Three years ago, three Muslim students in North Carolina were shot inside their home. A family in Virginia was terrorized and their house defaced because of their Middle Eastern background. A Congressman from New York recently recalled that he had to hide under his bed as his grandfather stood outside with a shotgun because a mob had marched on his house after church. As difficult as they might be, these stories need to be heard because they remind us that the journey to a more tolerant and inclusive America is not complete.
This past week, Emgage Action provided a platform for Muslim Americans and other communities to engage Congress and tell their story. It was a powerful way to reshape the narrative and highlight the increasing rise in intolerance and hate crimes in the United States and abroad. Attendees met with over fifty Congressional offices, where they shared personal stories of people they know who had suffered from discrimination. Participants pushed for three key pieces of legislation in support of the persecuted, the targeted, and the marginalized: H.R. 4223 (The Burma Act), H.R. 1730 (Protecting Religiously Affiliated Institutions Act), and H.R. 3440 (Deferred Action for Childhood Arrivals and the DREAM Act).
The troubling rise in hate crimes against the Muslim community (among other groups) has been met by a steady increase in civic participation on the part of Muslim Americans. Now more than ever, we are politically engaged and fighting for our rights. And officials are recognizing this. Many offices were extremely receptive and others who were not familiar with the proposed legislation became interested in learning more. To strengthen existing anti-hate crime legislation, we argued for an amendment that covered all houses of worship so that it became a punishable offence to threaten or damage religiously-affiliated property, including schools and community centers. We pushed for immigration reform, as well, determined to hold reluctant officials accountable for their slow response to protecting undocumented immigrants, Temporary Protected Status (TPS) recipients, and DREAMers. We relentlessly questioned officials who opposed the Deferred Action for Childhood Arrivals and the DREAM Act. We also fought for protecting the Rohingya, whose situation is only worsening. We encouraged House officials to engage their Senate counterparts and push H.R. 4223 out of Committee, calling for sanctions against the Burmese military along with clear protection for ethnic minorities who are facing genocide.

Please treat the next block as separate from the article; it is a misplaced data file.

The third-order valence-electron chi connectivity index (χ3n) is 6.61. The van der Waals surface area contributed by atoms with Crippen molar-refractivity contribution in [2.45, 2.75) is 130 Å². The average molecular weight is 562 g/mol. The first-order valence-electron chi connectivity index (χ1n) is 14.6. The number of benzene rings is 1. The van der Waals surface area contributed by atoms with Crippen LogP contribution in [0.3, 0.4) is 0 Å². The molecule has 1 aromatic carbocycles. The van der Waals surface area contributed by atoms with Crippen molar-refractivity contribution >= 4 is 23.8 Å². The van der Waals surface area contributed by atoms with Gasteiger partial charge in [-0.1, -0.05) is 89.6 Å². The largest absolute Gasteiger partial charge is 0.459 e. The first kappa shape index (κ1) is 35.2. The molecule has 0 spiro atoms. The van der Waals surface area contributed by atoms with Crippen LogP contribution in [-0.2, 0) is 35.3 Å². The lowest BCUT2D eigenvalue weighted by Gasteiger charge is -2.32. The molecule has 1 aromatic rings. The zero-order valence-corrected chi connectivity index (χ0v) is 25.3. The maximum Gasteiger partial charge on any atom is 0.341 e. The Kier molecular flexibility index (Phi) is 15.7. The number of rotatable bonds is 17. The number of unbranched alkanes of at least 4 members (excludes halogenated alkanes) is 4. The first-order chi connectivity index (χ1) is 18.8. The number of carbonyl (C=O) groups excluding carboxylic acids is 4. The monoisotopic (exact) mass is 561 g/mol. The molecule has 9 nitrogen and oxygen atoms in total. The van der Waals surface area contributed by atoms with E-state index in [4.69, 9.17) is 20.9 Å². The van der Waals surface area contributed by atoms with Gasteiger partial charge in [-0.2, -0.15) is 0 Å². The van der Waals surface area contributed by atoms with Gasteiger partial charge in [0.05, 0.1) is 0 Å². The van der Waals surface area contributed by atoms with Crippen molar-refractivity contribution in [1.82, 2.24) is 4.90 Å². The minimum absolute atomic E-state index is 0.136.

Prior to going to the Hill, Emgage Action hosted a Policy Conference to educate our advocates. They came with their stories and our expert panelists gave our attendees the facts to supplement them. We heard from former Obama appointee Paul Monteiro who reminded us of the attacks that the former President endured, including against his perceived faith and race. Marcus Goodwin, a candidate for D.C. City Council and Dr. Nadia Hashimi, a candidate for Congressional District 6 in Maryland kicked off the conference by stressing the importance of being involved in the political process and cited their backgrounds as examples of meaningful civic engagement. Building on Mr. Monteiro’s commentary, our second panel focused protecting religious and ethnic minorities in the United States. These distinguished speakers gave us the tools and insights needed to effectively capture Washington’s attention and to stand up for the communities that do not always get to share their experiences and stories.
Civic engagement is a vital part of the political process that is often overlooked or written off. Our volunteers, staffers, and attendees proved that engagement with elected officials and making specific asks in support of legislative action is one way to affect policy. This day of action was a culmination of months of hard work, including urging our elected officials to co-sponsor these bills, asking our members to contact their officials, and ensuring that these issues will not be swept under the rug.